We reviewed patients’ medical records to retrieve information about their age, sex, past medical history, body mass index and interval from first symptoms to death. MIS-C and MIS-A were defined according to the Centers for Disease Control and Prevention (21, 22).

2.2 Autopsies and microscopic analysis

For safety reasons, during the COVID-19 pandemic in 2020 and 2021, we performed ultrasound-guided minimally invasive autopsies (MIA-US), and our protocol is described in details elsewhere (10, 23). All autopsies were conducted by physicians from the Pathology Department of the University of São Paulo, and the procedures were performed at the HC-FMUSP Research Center Imaging Platform in the Autopsy Room.1 All autopsies were performed within a post-mortem period of less than 24 h. We used portable SonoSite M-TurboR (Fujifilm, Bothell, Washington) US equipment with C60x (5–2 MHz Convex) multifrequency broadband transducers and generation of Digital Imaging and Communications in Medicine standard images. We collected tissue specimens from the lungs, heart, brain, kidneys, liver and spleen, and occasionally from other organs. They were fixed with formalin and embedded in paraffin. Fresh lung tissue samples were frozen immediately after collection to perform rRT-PCR for SARS-CoV-2 detection. Hematoxylin–eosin staining was routinely performed for all tissues; other stains were performed when necessary, mainly for identification of secondary infections. Immunohistochemistry, electron microscopy and tissue rRT-PCR were performed on selected cases to confirm the diagnosis of COVID-19 when it was not confirmed ante-mortem (23).

Histopathological examination was performed by a team of pathologists (ANDN, LFFS, TM, PHNS, and MD) with large experience in autopsy and pulmonary pathology, following a systematic approach for histopathological tissue assessment. We pre-specified pathological alterations for each organ to be classified as absent/present or as absent/moderate/severe. Criteria for classification of pulmonary and acute/subacute cardiac alterations were described in detail in previous published papers (10, 24), and can be summarized as follows: (a) exudative diffuse alveolar damage (DAD): interstitial and/or intra-alveolar edema, interstitial pneumonitis, alveolar hemorrhage, intra-alveolar fibrin deposition/hyaline membranes, and type II pneumocyte hyperplasia; (b) proliferative DAD: variable degree of fibroblastic proliferation within the interstitium and/or alveolar spaces, including loose aggregates of fibroblasts admixed with scattered inflammatory cells, collagen deposition, densely fibrotic areas, admixed with areas with hyaline membranes; (c) squamous metaplasia: squamous epithelial lining in alveolar spaces; (d) viral atypia: viral cytopathic effects in pneumocytes; (e) vascular thrombosis: thrombosis in small and medium pulmonary arteries; (f) “cystic” alterations: honeycomb pattern in pulmonary areas with interstitial fibrosis; (g) angiomatoid pattern: expanded alveolar septa due to capillary filled with fibrinous microthrombi (25); (h) heart acute ischemia: variable areas of cardiomyocytes with hyaline degeneration, advanced nuclear karyolysis, and interstitial edema (26); (i) myocarditis: interstitial myocardial infiltrate by mononuclear cells and/or polymorphonuclear cells; (j) heart thrombosis: thrombi in small and medium heart vessels (27).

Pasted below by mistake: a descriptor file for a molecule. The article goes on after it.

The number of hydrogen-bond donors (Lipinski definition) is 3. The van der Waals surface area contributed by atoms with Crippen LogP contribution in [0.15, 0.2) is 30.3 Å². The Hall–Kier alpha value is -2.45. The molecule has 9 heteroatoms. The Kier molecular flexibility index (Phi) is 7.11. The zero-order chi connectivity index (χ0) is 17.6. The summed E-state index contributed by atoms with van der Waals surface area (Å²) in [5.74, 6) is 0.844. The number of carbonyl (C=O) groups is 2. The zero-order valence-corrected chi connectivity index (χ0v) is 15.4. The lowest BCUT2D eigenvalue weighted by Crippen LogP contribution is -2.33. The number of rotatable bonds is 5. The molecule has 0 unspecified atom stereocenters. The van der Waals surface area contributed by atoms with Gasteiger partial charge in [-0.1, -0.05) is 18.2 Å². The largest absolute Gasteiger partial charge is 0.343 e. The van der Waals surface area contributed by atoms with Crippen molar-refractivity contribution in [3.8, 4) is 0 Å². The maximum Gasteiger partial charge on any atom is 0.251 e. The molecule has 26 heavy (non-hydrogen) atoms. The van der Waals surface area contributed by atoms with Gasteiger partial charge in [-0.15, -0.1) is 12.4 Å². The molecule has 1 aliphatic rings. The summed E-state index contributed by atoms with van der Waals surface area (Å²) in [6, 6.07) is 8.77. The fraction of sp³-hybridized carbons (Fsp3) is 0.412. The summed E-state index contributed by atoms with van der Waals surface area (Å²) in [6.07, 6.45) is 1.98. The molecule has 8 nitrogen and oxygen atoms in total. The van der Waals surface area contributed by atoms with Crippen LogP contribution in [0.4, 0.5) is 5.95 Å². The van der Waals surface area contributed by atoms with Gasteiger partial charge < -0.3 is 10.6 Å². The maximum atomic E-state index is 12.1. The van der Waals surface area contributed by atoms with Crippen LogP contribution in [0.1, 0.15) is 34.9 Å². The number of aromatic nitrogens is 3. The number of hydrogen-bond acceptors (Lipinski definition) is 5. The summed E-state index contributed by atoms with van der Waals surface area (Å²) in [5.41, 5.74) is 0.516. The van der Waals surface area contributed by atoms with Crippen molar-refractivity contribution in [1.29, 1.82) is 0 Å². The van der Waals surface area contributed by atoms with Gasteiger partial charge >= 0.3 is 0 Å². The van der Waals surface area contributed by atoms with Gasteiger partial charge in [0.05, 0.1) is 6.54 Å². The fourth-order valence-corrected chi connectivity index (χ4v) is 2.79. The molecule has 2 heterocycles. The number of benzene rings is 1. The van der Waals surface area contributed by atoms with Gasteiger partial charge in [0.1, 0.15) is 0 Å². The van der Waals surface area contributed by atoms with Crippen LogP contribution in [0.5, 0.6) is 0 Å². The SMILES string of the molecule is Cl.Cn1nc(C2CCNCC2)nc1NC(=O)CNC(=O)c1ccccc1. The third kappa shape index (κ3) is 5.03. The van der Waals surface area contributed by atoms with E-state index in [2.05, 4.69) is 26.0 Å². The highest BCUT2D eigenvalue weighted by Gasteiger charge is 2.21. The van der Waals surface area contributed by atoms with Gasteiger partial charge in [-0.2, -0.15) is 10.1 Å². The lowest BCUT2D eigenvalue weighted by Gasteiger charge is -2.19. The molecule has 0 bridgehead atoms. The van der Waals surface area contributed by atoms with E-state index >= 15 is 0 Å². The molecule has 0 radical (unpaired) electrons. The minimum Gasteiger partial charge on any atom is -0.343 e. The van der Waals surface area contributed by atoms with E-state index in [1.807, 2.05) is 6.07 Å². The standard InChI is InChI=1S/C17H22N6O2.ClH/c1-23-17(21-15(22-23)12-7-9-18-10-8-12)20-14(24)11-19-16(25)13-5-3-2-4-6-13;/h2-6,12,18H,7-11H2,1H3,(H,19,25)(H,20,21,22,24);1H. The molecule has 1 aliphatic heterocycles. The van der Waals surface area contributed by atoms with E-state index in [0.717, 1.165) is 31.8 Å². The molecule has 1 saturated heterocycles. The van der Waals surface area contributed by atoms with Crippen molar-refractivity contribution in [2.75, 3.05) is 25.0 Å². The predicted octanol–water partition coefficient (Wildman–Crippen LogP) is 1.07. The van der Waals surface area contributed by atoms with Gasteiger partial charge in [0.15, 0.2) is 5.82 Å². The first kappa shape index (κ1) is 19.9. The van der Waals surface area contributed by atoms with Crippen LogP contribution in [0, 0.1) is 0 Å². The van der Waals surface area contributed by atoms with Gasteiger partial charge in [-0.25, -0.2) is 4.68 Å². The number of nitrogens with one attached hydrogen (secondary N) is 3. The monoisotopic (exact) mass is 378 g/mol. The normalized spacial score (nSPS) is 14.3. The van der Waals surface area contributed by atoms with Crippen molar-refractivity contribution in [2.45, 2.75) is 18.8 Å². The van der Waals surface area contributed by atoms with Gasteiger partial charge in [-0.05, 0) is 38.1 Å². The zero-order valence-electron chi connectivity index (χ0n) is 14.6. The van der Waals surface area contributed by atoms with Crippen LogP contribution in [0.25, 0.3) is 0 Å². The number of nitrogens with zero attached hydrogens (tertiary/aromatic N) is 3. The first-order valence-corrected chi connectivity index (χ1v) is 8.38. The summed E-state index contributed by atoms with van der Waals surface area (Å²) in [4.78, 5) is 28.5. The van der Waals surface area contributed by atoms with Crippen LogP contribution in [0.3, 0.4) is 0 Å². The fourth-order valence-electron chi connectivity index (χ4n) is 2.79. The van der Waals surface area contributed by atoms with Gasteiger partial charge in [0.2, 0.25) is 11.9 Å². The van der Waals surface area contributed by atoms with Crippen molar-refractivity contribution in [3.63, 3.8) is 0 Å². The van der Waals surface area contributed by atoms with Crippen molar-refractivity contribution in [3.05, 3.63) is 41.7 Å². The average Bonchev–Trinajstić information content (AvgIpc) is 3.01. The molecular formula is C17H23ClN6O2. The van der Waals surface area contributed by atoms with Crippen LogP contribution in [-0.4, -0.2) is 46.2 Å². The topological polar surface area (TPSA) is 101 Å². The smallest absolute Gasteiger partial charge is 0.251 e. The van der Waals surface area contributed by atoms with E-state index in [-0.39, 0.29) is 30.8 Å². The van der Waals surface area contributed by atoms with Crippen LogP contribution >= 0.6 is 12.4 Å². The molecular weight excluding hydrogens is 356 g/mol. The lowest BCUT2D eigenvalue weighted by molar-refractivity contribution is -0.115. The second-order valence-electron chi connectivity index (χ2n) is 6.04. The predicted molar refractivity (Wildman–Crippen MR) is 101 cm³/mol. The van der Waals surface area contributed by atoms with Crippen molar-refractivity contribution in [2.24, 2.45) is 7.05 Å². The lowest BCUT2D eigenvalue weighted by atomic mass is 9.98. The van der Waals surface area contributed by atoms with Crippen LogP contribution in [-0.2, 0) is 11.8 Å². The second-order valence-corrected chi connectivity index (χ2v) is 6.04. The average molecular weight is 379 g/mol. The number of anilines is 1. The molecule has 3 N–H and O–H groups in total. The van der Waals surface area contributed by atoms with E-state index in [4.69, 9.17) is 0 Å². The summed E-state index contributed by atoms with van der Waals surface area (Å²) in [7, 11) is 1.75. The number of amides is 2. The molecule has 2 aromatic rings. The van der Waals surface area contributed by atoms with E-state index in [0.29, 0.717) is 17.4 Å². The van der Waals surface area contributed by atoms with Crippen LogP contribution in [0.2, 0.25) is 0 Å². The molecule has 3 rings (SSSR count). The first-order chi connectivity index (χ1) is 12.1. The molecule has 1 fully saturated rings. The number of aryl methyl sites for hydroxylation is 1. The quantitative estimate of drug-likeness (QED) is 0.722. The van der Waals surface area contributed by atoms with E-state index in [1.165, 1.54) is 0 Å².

2.3 Statistical analysis

We described data as frequencies for qualitative data and median/interquartile-range for quantitative data when the distribution was not normal.

To assess if age was associated with pathological findings, we compared the age of patients with and without each pathological outcome using Wilcoxon rank-sum test, given non-parametric distributions. When the outcome was classified as absent, moderate and severe, we compared the age of these three groups using Kruskal-Wallis test. We also stratified patients by age group: children (≤19y), young adults (20–39y), adults (40-59y) and elderly (≥ 60y). As young adulthood does not have a universal definition, we opted for a wider age range definition, previously used elsewhere (28) in order to increase our sample and to keep a 20-year interval between each age group. We compared frequencies of pathological findings between different age groups using Fisher exact test.